Farmer concerned about a post-dicamba world


Farmer concerned about a post-dicamba world

A north-central Iowa farmer says losing dicamba as a post-emergent herbicide would be a serious setback in the fight against resistant weeds.

Lake Mills corn and soybean grower Ben Pederson tells Brownfield waterhemp, giant ragweed, and lambsquarters are getting more difficult to control in growing soybeans.

“With Roundup Ready kind of run it’s course and resistance set in, as nature always does, I think we need something. I know there’s 2,4-D coming on, I’m hearing mixed reports on how (those trait-tolerant soybeans) will yield. We need some alternative to glyphosate over the top on soybeans.”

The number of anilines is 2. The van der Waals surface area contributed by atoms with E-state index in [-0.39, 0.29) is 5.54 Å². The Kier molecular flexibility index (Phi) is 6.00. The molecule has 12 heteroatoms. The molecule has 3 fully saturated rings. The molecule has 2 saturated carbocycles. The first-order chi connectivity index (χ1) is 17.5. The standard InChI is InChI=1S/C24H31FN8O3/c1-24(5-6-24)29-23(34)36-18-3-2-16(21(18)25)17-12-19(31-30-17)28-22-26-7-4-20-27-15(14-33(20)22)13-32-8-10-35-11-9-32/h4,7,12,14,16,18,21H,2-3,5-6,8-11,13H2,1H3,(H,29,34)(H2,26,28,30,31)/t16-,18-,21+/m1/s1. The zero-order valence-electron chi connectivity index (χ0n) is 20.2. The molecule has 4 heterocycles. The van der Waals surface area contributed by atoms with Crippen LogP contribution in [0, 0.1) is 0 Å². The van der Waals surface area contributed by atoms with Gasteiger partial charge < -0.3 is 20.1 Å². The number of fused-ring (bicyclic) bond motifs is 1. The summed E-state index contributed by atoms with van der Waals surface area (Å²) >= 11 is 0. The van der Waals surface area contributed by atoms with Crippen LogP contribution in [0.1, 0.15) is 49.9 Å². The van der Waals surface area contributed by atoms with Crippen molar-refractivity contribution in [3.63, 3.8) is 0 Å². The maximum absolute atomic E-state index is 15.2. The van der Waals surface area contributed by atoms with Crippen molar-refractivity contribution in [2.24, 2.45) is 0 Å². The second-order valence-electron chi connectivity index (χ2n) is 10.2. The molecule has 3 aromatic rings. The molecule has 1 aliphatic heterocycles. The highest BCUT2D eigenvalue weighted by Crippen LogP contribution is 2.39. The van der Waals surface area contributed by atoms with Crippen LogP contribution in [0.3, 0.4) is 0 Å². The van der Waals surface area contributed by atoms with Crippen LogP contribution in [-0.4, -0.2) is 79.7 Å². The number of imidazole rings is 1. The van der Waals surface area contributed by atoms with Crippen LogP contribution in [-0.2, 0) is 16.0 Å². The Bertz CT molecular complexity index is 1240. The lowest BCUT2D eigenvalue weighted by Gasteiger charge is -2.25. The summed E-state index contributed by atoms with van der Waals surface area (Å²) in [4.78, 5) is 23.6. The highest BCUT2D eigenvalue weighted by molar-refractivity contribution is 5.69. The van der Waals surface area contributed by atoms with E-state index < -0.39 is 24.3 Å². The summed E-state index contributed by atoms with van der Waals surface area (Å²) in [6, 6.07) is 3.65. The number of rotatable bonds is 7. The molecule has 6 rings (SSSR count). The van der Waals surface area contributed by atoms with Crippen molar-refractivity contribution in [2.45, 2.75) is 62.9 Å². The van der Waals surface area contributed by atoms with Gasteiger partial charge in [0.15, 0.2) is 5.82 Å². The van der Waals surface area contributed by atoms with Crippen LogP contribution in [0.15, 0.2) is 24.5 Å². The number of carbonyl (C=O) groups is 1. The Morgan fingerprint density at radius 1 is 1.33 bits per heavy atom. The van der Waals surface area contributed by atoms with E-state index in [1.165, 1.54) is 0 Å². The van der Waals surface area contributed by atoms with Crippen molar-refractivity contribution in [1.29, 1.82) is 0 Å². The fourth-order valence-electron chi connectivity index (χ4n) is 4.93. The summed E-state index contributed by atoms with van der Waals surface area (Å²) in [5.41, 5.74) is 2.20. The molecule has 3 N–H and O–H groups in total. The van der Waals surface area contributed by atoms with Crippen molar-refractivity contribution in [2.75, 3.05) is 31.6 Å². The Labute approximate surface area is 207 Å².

A recent court ruling vacated the registrations of three dicamba herbicides, leaving the future of Bayer’s XtendiMax, BASF’s Engenia, and Corteva’s FeXapan in question.

Pederson suggests the lawsuit is misguided.

“Somebody brought litigation against those chemistries, and that somebody obviously either doesn’t know or doesn’t care that that same chemistry is used on corn routinely. So it just gets into some of the ridiculousness that goes on these days.”

EPA has clarified that farmers and applicators with existing stocks of dicamba can apply the herbicide until July 31st.

Pederson calls the notion of having to return or swap out products because of the initial court decision “an attack on common sense.”

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